Introduced pathogens have led to devastating epidemics in naïve host populations that lack evolved defences, as demonstrated by the plant pathogen Cryphonectria parasitica, the fungus that causes chestnut blight. Its introduction from Asia  practically eliminated the American chestnut (Castanea dentata) and markedly altered the species composition of forests throughout eastern North America. Source pathogen populations are expected to be more diverse than introduced populations because introduced populations have smaller effective population sizes due to losses in genetic diversity from population bottlenecks and genetic drift associated with small founder population sizes [2, 3]. However, this pattern could be reversed if multiple divergent lineages from separate sources colonize an area [4, 5]. Where introductions are few, haplotypes in introduced populations should be a subset of those in the source population [6, 7]. Additionally, for sexually reproducing organisms, recombination from sexual reproduction may be more prevalent in source or native populations, whereas clonal reproduction may dominate in introduced or marginal populations since multiple mating types necessary for sexual reproduction may not be present [8–10]. However, lack of variation in introduced populations can make it difficult to detect recombination.
The focus of this research is the invasion history and population structure of the grape powdery mildew fungus, Erysiphe necator (formerly Uncinula necator), an obligate parasite of Vitis species that was introduced into Europe and, eventually, all other wine-producing regions of the world. Historical records support the hypothesis that the source of the introduction is eastern North America . Powdery mildew was described on grapes in North America in 1834, prior to its discovery in Europe in 1845 . Eastern North America is the centre of origin for many wild species of Vitis that have relatively high levels of resistance to many diseases and pests of grapevines, including powdery mildew [13, 14]. After its introduction to Europe, grape powdery mildew was observed throughout all wine-producing regions of the world, including California in 1859  and Australia in 1866 . E. necator most likely dispersed long distances by the movement of grapevines, which were frequently traded between continents in the mid-1800's and later. E. necator remains dormant as mycelium in dormant buds, or as sexual spores in cleistothecia in the bark of vines [17, 18].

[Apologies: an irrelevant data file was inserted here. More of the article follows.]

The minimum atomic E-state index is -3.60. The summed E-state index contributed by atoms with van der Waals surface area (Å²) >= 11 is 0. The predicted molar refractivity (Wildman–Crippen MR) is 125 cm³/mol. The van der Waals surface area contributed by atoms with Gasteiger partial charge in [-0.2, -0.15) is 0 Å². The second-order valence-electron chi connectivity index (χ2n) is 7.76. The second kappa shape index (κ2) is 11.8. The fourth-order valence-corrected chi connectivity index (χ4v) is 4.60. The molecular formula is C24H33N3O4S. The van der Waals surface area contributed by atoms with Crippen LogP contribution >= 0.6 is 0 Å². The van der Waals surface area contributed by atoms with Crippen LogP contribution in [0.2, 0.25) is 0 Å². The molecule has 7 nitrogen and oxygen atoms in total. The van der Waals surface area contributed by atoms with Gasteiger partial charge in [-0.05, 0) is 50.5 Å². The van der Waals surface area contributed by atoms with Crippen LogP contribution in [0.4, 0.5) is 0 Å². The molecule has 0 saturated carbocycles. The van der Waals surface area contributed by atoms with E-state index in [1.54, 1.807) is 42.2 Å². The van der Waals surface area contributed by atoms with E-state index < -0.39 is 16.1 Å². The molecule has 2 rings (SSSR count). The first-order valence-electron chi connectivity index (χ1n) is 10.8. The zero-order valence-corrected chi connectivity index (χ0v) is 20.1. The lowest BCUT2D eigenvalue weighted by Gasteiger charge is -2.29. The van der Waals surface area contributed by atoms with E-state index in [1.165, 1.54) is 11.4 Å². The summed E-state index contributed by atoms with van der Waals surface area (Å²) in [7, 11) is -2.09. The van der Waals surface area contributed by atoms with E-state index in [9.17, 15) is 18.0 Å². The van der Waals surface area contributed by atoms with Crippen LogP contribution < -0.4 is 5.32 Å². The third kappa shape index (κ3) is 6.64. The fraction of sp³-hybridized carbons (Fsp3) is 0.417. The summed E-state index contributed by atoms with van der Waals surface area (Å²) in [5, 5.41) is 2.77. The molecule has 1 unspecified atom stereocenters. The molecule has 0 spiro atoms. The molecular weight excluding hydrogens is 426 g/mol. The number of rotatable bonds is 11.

Population genetic studies on E. necator to date have been limited to introduced populations in Europe and Australia where two distinct, yet sympatric, genetic groups have been consistently found [19–25]. The groups, designated as A and B (or groups I and III in earlier studies), were originally identified using anonymous markers assayed by RAPDs, ISSRs and AFLPs. Subsequent gene sequence analysis detected fixed nucleotide differences between groups at several nuclear loci, including 14 α-demethylase (CYP51), the internal transcribed spacer (ITS) regions of ribosomal DNA (rDNA) , and beta-tubulin (TUB2) . In India, a third genetic group was found, defined by RAPDs and a unique ITS sequence [19, 26]. Small differences in reproductive fitness  and temporal variation have been found between groups A and B [22, 23, 25, 26] leading to the hypothesis that temporal variation between the groups may be maintaining the differentiation by preventing interbreeding . Group A is genetically less diverse than group B, thus it has been suggested that it is clonal, whereas group B is sexually reproducing [19, 23]. Groups A and B produce viable sexual progeny (ascospores) in laboratory crosses [21, 22, 29], but recombinants have not been found in nature.
We had two major objectives for this study. First, to understand the evolutionary processes that led to the existence of groups A and B of E. necator in introduced populations, we tested the hypothesis that A and B were derived from separate introductions, as opposed to diverging after their introduction. To address this question, it was essential to study the population structure in eastern North America, the putative source population. Because no information was available on the population genetics of E. necator in North America, our major second objective was to describe the diversity and population structure in the eastern Unites States (US). We tested the hypothesis that if the eastern US population was a potential source of introductions, haplotypes found in introduced populations of Europe, Australia, and the western US would also be found in the eastern US. Moreover, we predicted that populations in the eastern US would have greater haplotype and nucleotide diversity than introduced populations. Finally, we tested the hypotheses that the population in the eastern US is structured by geography, Vitis host species, or host habitat (wild or cultivated Vitis).